Skate-related art is a part of my creative DNA.
As an skateboard driver in the ’80s, I quickly discovered that painting my decks and upgrading wheels, trucks, and other parts, such as nose and rail guards, was an expression of some sort of art, even at a juvenile level.
A few years back I started making my own custom printed decks (an article high on hopes but low on actual output, sadly, as life took over). While it was rewarding to have them printed by one of the biggest deck companies in California, it wasn’t exactly a complete creation. I was only involved in the design, not the ‘make’.
So, more recently, I ordered some uncut blanks and began cutting and finishing them myself. Then I started drawing on them… painting, marking, and creating a few custom decks that, besides glueing, I’d nearly made all myself. In fact, shortly after this I even found a way to glue them up and press them myself. This will take some practice and a lot of work, but it is much more rewarding. Perhaps some of the art that I handmake will get printed on a deck at some point, though. That’s an option.Already there’s a long list of my deck designs to create. A long list. All my own work, too, which, as it turns out, is the best part about it. Over the years I’ve watched as skateboard art grows in popularity, and has established itself as an artform in and of itself. Skate deck art is one of my favorite art forms and is now a larger part of my creative life and my desire is to continue to paint and share what gets created.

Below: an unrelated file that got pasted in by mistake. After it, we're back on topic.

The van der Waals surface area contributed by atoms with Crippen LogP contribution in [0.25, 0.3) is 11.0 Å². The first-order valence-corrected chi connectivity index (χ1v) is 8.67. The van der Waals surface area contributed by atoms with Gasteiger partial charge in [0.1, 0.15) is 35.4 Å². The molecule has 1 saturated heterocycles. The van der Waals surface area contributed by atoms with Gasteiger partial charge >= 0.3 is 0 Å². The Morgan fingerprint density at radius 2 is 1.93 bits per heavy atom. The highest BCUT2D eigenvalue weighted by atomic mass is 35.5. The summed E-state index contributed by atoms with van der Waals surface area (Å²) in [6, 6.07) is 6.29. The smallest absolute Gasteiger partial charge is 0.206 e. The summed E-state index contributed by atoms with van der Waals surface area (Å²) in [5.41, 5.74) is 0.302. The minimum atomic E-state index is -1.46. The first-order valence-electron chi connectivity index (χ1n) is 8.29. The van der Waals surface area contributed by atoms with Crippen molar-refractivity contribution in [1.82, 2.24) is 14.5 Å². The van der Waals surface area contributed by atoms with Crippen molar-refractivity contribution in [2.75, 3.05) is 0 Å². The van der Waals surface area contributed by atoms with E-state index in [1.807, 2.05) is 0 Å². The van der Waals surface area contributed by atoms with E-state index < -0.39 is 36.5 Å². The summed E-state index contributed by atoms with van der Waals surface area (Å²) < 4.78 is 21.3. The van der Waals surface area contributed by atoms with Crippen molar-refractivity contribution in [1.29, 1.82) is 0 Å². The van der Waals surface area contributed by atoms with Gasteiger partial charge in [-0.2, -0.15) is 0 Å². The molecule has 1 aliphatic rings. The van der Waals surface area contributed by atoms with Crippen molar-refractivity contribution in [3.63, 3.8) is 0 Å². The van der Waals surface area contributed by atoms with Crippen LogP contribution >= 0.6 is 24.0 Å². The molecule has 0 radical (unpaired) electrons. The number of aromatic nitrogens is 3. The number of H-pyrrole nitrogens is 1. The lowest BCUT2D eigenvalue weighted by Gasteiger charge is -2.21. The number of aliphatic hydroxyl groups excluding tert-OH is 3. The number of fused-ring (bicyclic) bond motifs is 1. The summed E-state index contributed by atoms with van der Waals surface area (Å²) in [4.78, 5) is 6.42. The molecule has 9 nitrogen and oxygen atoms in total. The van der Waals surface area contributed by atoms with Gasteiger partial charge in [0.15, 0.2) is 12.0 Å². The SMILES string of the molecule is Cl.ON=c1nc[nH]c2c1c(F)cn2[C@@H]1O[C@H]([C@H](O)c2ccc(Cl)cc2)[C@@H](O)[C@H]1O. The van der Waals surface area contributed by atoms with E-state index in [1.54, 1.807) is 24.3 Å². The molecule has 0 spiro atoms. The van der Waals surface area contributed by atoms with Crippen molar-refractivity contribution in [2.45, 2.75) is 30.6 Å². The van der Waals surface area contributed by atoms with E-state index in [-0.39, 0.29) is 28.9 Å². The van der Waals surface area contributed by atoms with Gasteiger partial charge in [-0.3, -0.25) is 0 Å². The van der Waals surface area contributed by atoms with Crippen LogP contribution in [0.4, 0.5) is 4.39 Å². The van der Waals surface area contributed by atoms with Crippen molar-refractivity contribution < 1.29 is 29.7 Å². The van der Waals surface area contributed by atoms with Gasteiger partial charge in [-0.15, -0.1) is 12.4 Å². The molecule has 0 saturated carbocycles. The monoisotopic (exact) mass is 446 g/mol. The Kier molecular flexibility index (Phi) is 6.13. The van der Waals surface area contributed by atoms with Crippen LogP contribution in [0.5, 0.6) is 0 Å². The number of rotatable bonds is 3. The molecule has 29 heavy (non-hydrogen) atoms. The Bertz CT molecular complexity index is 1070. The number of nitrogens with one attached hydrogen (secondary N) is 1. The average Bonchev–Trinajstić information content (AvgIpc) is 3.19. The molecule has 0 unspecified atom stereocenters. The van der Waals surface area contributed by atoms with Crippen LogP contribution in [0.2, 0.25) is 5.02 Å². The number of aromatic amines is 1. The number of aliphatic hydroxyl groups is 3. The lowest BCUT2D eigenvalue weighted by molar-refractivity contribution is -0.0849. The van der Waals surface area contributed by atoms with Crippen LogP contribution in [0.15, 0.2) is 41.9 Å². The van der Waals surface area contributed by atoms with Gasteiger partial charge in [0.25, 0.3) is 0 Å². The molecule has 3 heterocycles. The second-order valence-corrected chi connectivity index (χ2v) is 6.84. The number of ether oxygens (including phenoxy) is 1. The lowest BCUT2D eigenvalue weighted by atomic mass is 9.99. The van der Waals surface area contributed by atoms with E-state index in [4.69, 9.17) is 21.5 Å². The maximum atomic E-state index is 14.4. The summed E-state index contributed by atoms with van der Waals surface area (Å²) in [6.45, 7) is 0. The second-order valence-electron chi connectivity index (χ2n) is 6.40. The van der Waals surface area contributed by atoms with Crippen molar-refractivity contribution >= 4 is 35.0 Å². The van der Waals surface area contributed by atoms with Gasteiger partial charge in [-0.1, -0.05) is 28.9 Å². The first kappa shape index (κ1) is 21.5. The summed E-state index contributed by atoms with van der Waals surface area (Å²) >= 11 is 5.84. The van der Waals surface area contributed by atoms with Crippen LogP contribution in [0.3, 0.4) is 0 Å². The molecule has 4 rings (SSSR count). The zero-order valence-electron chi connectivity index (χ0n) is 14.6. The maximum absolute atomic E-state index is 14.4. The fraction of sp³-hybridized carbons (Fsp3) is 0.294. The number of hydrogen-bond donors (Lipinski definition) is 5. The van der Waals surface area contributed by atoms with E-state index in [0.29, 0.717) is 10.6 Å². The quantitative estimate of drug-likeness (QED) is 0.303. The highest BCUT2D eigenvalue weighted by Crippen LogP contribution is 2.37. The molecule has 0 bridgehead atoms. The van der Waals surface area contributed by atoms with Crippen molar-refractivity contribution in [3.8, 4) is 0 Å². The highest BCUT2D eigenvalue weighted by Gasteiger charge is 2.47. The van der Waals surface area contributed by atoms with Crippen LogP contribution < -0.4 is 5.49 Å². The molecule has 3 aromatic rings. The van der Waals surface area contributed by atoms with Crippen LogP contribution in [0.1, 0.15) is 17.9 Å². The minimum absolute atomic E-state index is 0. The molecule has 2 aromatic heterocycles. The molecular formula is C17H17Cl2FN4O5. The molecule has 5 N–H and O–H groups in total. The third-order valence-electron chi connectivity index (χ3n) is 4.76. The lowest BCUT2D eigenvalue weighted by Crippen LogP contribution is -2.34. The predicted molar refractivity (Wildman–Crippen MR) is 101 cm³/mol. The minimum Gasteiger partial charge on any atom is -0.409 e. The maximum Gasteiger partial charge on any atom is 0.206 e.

Get out there, grab a pencil, acrylic, some markers, or even some plywood canvases and get to it!
Like it? You can ☕️ Buy Me Cocoa.